"We ended up playing 24 volleyball matches this year -- 18 maximum in the regular season and another six in the postseason. We were probably one of the very few schools in Montana that played nine regular-season football games and followed that up with three playoff games. That's the first time in school history that we've played 12 varsity football games in the fall. And then cross country, we competed in our maximum allowed cross country meets this fall. So, across the board, our fall sports, not to say it wasn't without its challenges because it was -- there was rescheduling, there was adjustments on the fly -- but that's just part of it. To me, it's worth that extra effort and extra work to make sure and ensure that our kids have these experiences and that they continue to be able to compete and have activities. Yeah, we had a lot of reschedules, but in the end we rescheduled and played them all."
Flaten said Glasgow students were involved in contact tracing, and some were forced to miss competition while under quarantine guidelines. That "opened some eyes for some of our kids," he said, as did the recognition of what other states across the country were doing in regards to the coronavirus pandemic, with states like California opting out of athletics until at least Jan. 25, according to the state's latest guidelines for reopening.
"We can see what Washington has done, some of these other states where these kids haven't been as fortunate, even going as much as parents having to move their kids across state lines and things like that just so they can participate," said Flaten, "so, I think they're very happy and fortunate to our situation with COVID and where they live."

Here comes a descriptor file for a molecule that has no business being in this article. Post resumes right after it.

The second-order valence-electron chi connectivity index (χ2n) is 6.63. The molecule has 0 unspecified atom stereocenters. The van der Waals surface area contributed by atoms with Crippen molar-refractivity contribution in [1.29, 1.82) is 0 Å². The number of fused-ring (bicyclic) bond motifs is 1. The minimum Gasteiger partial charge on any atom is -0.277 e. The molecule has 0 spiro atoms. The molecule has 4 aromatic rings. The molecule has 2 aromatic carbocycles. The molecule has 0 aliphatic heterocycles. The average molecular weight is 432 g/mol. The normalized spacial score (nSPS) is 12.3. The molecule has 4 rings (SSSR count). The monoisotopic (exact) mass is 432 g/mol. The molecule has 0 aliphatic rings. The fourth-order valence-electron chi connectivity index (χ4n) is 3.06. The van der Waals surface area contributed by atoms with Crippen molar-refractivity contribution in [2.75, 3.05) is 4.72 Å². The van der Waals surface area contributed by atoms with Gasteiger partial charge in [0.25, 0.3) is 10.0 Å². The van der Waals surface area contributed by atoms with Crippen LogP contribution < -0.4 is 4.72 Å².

The Class AA superintendents' request for postponing winter sports focused on a potential rise in COVID-19 cases following the Christmas holiday break. Great Falls Public Schools superintendent Tom Moore acknowledged no rise in cases was seen following the Thanksiving break, but it remained to be seen the effect a longer hiatus may have on the spread.
According to data from Montana's COVID website, there were 1,141 daily cases on Nov. 21, the final day of the fall sports season. Two days in December -- Dec. 1 (1,091 cases) and Dec. 3 (1,248 cases) -- have crossed the 1,000-case threshold, with the December daily average around 644 daily cases. Montana didn't reach that mark until October during its drastic increase in daily cases, which eventually topped at 1,633 on Nov. 13, but the state has seen a steady decrease since that date. Though, at the time of this publication, cases have risen in each of the past three days.
"One size does not fit all in this situation. You could look at it from a lot of different ways: Montana in general is not Florida, is not New York, so right there, we already have seen the states handle their fall sports seasons different all across the country. We know what Washington, Oregon, California have done, but we have also seen what we were able to do in Montana, North Dakota, South Dakota, Wyoming, Idaho, it really went off without a hitch, really, and for very effective seasons," said Flaten. "So there's no one-size-fits-all there. And then, the same way within the state when you're looking at the AAs as a whole, those Class AA communities, their numbers and their spread as opposed to ours in a small, isolated community in eastern Montana or a lot of our Bs and Cs are across the state. We all know that everybody deals with it a little bit differently because their situation turns out to be different."
"I think I echo what a lot of administrators would say, and ADs, is just that our kids and coaches have continually done what we've asked them to do, jumping through all the hoops and made sure that we're being as safe as possible, that we're following CDC guidelines," he continued. "We're making sure that we're staying masked up. We're disinfecting everything that we can. We're going to continue to do all those things and take all those steps to assure that it doesn't get taken away from us. The stance that MHSA took from the beginning of the season, I think is great. And I fully expect them to take the same stance this winter as they did in the fall, which is basically if you're healthy, you're able, your team's not shut down, you're competing. If a certain team or certain individual is in quarantine or a certain individual has contact trace, then they're out. And that's just the way it goes."